I don't think you will find a more debated issue than off leash dogs. No matter where you live, no matter what kind of dog you have, there will always be people that are going to argue in favor and against off leash dogs.
I have told you all my one rule about having an off leash dog, so long as your dog has a recall that they will return to you no matter what, then you can have your dog off leash. What I usually don't say, but I would hope everyone would understand is implied is that your dog is also properly socialized.
I am bringing this up today because a friend of mine sent me the article and comments below. This same friend and I have this discussion all the time because we have been put in so many bad situations because off leash dogs. Though my dog is extremely well socialized with other dogs, I train and handle many dogs that are not and my friend's dog has issues with other dogs due to off leash dogs attacking her. So we constantly are trading stories about how we had to get out of a situation that could have gotten ourselves or our dogs hurt by an off leash dog. These stories and the ones below always have one thing in common. The owner or handler of the off leash dog doesn't think it is necessary to leash their dog even when you ask them to.
What I would like all of you to question when you are reading this is when did we as a dog society decide that we no longer had to be considerate of other dog owners? When I yell over to the owner of an off leash dog and ask them to call their dog back, instead of a "sure, no problem", I get "Why? What's wrong with my dog?" or "No, my dog is friendly!" What has been lost is thinking about the other dog owner. What is so hard about just calling your dog back and avoiding the interaction, does it really never cross their mind that my dog might not like other dogs? I just wish all dog owners could support one another and allow us to do what is right for our dogs.
Please read this article and the thread of comments below.
Service Dogs need space to work. But they’re not getting it from us. Turns out, off leash dogs and dogs on retractable leashes, not to mention humans with no boundaries, are an epidemic for people who depend on Service Dogs.
The intrusions range from minor (people who want to pet their Service Dogs) to major (loosing their balance and falling when their Service Dog gets chased by a dog on a retractable).
And then there are life altering encounters. Attacked by a “friendly” off leash dog, Kristel and her Service Dog, Murphy, had their world turned upside down in a single moment.
This is their story:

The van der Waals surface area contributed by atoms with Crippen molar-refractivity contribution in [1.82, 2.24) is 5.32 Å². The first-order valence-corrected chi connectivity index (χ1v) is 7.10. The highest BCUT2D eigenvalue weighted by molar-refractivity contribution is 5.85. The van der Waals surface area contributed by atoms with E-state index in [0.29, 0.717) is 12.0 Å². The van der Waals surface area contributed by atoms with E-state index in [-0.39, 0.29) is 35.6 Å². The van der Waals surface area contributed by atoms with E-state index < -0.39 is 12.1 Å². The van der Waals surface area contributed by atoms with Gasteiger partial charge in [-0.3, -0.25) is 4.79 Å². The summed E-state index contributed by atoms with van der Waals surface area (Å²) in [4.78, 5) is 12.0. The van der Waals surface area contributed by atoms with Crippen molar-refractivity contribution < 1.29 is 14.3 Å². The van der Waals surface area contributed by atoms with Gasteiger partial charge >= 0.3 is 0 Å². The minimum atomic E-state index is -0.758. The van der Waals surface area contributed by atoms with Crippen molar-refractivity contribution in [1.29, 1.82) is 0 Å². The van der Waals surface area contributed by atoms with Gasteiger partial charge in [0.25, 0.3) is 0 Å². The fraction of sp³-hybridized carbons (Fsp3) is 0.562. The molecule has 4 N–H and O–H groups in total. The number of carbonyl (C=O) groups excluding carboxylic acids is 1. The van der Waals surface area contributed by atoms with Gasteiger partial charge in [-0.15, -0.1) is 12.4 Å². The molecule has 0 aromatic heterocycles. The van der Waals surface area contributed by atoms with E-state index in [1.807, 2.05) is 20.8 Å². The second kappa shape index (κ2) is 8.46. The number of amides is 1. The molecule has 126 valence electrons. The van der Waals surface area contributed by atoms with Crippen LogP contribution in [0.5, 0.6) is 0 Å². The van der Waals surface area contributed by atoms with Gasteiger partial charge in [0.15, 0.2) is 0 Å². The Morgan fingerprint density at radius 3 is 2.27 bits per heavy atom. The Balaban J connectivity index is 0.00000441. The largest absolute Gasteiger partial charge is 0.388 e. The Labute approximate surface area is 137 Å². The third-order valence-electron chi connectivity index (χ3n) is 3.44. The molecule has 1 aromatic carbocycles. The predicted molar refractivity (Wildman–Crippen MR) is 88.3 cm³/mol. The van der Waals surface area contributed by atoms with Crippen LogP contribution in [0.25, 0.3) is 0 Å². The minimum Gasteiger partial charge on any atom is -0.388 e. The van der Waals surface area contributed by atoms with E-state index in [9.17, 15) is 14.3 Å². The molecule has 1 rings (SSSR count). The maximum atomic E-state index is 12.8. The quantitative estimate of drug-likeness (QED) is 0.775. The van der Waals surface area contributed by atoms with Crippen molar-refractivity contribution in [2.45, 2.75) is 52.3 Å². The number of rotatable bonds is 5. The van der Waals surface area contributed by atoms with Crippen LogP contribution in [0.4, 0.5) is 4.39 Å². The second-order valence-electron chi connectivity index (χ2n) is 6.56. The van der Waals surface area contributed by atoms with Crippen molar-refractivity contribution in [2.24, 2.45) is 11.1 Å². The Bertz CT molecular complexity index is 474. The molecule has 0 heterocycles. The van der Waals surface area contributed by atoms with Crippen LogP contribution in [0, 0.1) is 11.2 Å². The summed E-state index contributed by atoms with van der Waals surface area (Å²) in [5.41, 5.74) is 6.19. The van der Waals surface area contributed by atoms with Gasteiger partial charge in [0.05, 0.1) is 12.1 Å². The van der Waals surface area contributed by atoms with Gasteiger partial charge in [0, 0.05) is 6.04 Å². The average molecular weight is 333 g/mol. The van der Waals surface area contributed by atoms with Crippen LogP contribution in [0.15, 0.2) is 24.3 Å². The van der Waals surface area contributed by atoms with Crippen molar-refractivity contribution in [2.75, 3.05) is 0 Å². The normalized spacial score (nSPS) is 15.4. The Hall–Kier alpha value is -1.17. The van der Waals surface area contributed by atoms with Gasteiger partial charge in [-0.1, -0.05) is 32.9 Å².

“Murphy has been prepared for service work since he was a young puppy.
He was well-socialized and exposed to all manner of weirdness from the time he was about nine weeks old. He went to puppy-kindergarten, met lots and lots of new people and had a group of dog-friends with great social skills. He was easy to train, well-mannered and confident. He got through his basic training, public-access training and task-specific training without a hitch.
When he was about three and his training was complete, our family decided to move into town (we had previously lived in a rural area). The adjustment was challenging for all of us, but after about two weeks or so, we settled into a routine and Murphy continued to perform his job flawlessly.
One morning we were walking on the local bike path just for recreation and exercise, and we had a 30 second encounter that made our lives hell for the next two years.
It had always been my habit to stay in areas that prohibited loose dogs and to choose Murphy’s playmates carefully because of the importance of his work and the need to keep him physically and psychologically healthy and sound.
There was a clearly posted leash ordinance on the path. Even so, out of nowhere a loose dog came running toward us, his owner, about twenty feet behind shouting “He’s friendly!” in the usual manner of those who believe they are exempt from the leash laws.
The dog wasn’t friendly at all. He went straight for Murphy’s neck without making a sound. I had to kick him repeatedly to get him to let go, and even then he kept trying to latch on. The owner yelled at me to stop kicking his dog. I promised that I would the moment he had regained control of him. I was so angry to be put in a position to hurt an animal, but I would do it again to protect my dog. The owner finally arrived and grabbed his dog by the collar. He wasn’t even carrying a leash.
The owner wanted my name in case his dog had broken ribs. I agreed that an exchange of information was a great idea, so I would have all the information I needed when I called the police to report the incident. The guy just shook his head and said “I don’t get it, he’s so good with the kids”, and he walked away without either of us getting any info at all.
Thirty seconds of a pet owner’s bad judgement, that’s all it took. After the encounter Murphy became profoundly leash-reactive to other dogs.